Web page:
Over the months that followed my mom’s death, through those difficult and trying weeks and months, I found a few ways that helped to ease the heaviness. Here is what worked for me.
1. Find reasons to be happy.
One of the things that had to be done was cleaning out my parents’ home. My sister, and my sister-in-law and I decided the best way to tackle it would be for the three of us to go together and begin the wade through sixty years of accumulated stuff. We laughed so hard at finding things like a forty-year old pink plastic back scratcher with only four fingers left on it. And the single stuffed arm of an unfinished fabric doll cracked us up. The laughter pushed back the sadness that came in between as we sifted through old family photos, and sorted out mom’s bedroom and sewing room.
Halfway through that dreadful year, my daughter gave birth to a baby boy, my first grandson. Spending time with that new baby, and his three-year-old sister made my heart happy.
In September, my husband and I took a vacation and went to Quebec to visit my sister and her family. Beautiful weather and new scenery helped lightened my hearts.
Closer to home, I deliberately chose to do things that I knew would make me feel happy in spite of the sadness.
Be careful not to wallow for any length of time. It only leads you deeper.
2. Cut back on demands as much as you can.
If you think of losses as actual wounds, while emotional rather than physical, they still need time to heal. It is imperative to allow yourself as much space as you can to be kind to yourself.
Cut out anything that increases your stress levels or puts more pressure on you. While I didn’t want to do it, I cut back on taking clients in my business. I simply didn’t have the energy required to do the work well while feeling so bruised myself.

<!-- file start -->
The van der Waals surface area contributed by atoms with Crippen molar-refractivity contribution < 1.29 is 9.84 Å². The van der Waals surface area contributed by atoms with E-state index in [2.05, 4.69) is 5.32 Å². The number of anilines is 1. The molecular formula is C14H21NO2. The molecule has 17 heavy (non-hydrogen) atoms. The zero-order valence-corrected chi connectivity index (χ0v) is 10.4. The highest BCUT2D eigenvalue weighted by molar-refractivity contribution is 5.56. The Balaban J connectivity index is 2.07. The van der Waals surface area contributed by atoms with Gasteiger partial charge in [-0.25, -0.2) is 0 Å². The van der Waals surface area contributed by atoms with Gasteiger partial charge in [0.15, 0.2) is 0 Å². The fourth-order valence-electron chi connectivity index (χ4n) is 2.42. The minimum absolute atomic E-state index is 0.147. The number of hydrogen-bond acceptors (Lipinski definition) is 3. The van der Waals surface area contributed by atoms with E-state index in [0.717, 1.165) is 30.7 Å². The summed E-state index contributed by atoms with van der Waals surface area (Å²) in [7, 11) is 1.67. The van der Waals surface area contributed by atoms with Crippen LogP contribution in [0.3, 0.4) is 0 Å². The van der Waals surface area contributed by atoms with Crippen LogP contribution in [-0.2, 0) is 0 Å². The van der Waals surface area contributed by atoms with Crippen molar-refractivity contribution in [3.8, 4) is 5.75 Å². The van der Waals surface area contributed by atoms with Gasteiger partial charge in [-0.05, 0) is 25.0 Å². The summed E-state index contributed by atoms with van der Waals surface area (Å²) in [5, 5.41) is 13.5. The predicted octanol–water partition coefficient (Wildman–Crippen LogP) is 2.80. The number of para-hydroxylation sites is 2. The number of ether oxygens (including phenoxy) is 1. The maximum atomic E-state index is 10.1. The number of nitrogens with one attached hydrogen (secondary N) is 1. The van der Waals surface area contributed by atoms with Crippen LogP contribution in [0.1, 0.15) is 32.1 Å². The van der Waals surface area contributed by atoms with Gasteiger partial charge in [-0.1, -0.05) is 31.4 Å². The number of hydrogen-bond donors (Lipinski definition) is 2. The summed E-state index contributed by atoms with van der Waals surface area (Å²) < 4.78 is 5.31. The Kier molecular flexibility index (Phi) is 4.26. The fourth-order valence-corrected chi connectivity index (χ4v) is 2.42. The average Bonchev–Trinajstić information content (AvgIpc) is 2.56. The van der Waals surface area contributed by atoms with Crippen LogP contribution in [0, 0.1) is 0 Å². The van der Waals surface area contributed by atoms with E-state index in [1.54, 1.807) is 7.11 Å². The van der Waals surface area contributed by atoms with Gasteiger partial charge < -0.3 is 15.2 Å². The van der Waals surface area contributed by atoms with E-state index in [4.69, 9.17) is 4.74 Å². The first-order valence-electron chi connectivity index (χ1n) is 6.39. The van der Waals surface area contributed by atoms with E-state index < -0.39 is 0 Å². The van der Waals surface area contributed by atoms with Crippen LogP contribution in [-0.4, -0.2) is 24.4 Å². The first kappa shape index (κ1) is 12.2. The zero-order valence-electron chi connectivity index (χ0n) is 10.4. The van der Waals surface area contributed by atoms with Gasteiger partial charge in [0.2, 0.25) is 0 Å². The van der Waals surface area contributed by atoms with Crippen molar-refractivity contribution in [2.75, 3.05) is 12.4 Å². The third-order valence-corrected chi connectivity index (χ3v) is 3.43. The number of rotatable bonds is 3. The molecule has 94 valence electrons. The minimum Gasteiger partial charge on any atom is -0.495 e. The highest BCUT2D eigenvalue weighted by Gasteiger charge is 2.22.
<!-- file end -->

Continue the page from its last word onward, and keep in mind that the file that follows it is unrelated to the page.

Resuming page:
Realize your limitations and know that you won’t feel this way forever. In the meantime, be gentle yourself. You’ve been hurt and need time and peace in order to get back on your feet.
3. Give your sadness away.
Remember how I said that sadness can feel like a heavy burden that you have to carry around? In fact, you don’t have to carry it.
Jesus said, “Come unto me all you who are weary and heavy laden and I will give you rest.”
Sometimes I’ve read or heard that verse and wondered how that even works. But over the years I’ve gradually figured it out.
We were never meant to carry our own grief and sorrows. God doesn’t put them on us, in case you’ve been told that. Instead, he wants to carry them for us.
Here is what I do, and it works. I sit quietly, close my eyes, and imagine that Jesus has appeared and is standing next to me, just waiting. I picture that bag of sadness that I’ve been carrying. Then I pick it up and hand it to Jesus.
I’ll even say something like, “Here, please carry this for me. It’s too heavy for me to handle.” In my vision, he takes the bag from me and slings it over his shoulder, onto his own back.
If the sadness tried to come back I remind myself that I’m no longer carrying it and Jesus has that burden now.
He did promise rest for the weary and heavily laden. He promised rest for my soul, which is where the pain of sadness resides. It’s not denial. It’s faith.
Remember, whatever may have befallen you, or whatever you’re going through, keep looking forward to better days ahead. One day you’ll wake up and realize that sadness is no longer overshadowing your heart. The memories will still be there but the pain will be gone.